We also reviewed how we might strengthen our cooperation in the areas of border security, counterterrorism, and counternarcotics. I congratulated the President on Tajikistan’s impending accession to the World Trade Organization. We expect that the WTO implementation process will help improve the overall business and investment climate in Tajikistan and contribute toward our shared vision of greater trade and investment and connectivity in this region.

Finally, I discussed with our friends in the Tajik government the importance of working with the OSCE to ensure free and fair elections later this year; and the need to provide space for nongovernmental organizations, journalists, and other members of civil society to operate freely.

At the beginning of my visit, I appreciated the opportunity to visit the OSCE Border Management Staff College here in Dushanbe, which is doing great work to train Afghans, Tajiks, and many other nationalities with the strong support of the United States. I also met with members of the American Chamber of Commerce to discuss how we might expand trade and investment opportunities here in Tajikistan.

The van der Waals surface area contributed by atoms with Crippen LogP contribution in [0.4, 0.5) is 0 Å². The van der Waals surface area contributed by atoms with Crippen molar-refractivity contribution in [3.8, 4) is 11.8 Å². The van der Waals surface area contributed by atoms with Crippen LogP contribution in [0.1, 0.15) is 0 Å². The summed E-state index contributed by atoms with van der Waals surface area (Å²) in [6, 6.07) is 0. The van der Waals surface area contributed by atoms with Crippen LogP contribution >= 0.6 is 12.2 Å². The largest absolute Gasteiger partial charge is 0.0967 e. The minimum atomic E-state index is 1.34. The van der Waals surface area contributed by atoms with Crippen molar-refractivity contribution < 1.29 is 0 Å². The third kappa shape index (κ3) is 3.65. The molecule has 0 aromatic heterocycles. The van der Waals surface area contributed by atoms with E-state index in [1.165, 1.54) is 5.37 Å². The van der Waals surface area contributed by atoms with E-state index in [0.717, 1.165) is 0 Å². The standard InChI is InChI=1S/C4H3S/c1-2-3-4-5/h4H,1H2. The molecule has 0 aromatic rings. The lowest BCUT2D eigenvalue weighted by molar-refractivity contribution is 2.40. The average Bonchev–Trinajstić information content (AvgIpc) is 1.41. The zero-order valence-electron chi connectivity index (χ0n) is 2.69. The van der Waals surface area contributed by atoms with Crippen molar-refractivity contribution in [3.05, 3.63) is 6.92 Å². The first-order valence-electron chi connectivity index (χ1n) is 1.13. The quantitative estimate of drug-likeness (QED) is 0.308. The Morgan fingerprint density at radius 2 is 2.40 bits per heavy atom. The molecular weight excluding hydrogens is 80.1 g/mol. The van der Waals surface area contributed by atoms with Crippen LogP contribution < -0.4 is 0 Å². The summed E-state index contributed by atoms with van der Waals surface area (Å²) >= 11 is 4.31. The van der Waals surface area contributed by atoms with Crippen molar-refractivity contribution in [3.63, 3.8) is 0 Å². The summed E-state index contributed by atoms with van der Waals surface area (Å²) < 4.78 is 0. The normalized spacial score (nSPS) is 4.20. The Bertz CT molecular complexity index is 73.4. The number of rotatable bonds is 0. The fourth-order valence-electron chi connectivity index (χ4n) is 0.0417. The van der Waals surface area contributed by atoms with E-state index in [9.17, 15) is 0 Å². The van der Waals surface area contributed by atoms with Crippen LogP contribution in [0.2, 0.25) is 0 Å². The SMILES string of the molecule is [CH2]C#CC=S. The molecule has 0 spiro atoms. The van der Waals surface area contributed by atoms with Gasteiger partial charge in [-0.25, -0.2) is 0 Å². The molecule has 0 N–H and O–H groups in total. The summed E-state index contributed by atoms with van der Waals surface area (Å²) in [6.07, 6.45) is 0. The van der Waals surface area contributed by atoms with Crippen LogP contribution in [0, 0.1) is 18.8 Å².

Finally, I had a productive session with a wide range of civil society organizations. So with that I’d be pleased to take a few questions.

Questions: Regarding the amendment which improves trade relations and strengthens them. Are you going to cancel this amendment? And since Tajikistan is one of the NIS countries, so of course it’s subject to all the provisions of this amendment. So what is your opinion about this?